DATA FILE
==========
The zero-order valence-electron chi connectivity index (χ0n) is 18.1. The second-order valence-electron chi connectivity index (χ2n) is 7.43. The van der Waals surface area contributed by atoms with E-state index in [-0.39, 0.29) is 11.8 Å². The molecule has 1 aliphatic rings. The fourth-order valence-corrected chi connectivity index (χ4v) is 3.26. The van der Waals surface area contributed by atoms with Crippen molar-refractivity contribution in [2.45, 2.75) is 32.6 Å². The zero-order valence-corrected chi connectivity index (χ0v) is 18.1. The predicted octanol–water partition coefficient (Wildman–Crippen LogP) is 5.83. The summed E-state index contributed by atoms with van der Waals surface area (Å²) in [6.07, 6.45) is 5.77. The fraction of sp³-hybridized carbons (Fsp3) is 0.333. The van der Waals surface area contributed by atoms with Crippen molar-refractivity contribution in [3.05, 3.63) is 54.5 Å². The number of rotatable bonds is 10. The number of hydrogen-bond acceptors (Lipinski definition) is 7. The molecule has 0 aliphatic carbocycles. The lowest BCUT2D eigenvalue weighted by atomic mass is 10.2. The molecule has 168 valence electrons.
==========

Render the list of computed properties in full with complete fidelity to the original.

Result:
The zero-order valence-electron chi connectivity index (χ0n) is 18.1. The second-order valence-electron chi connectivity index (χ2n) is 7.43. The van der Waals surface area contributed by atoms with E-state index in [-0.39, 0.29) is 11.8 Å². The molecule has 1 aliphatic rings. The fourth-order valence-corrected chi connectivity index (χ4v) is 3.26. The van der Waals surface area contributed by atoms with Crippen molar-refractivity contribution in [2.45, 2.75) is 32.6 Å². The zero-order valence-corrected chi connectivity index (χ0v) is 18.1. The predicted octanol–water partition coefficient (Wildman–Crippen LogP) is 5.83. The summed E-state index contributed by atoms with van der Waals surface area (Å²) in [6.07, 6.45) is 5.77. The fraction of sp³-hybridized carbons (Fsp3) is 0.333. The van der Waals surface area contributed by atoms with Crippen molar-refractivity contribution in [3.05, 3.63) is 54.5 Å². The number of rotatable bonds is 10. The number of hydrogen-bond acceptors (Lipinski definition) is 7. The molecule has 0 aliphatic carbocycles. The lowest BCUT2D eigenvalue weighted by atomic mass is 10.2. The molecule has 168 valence electrons.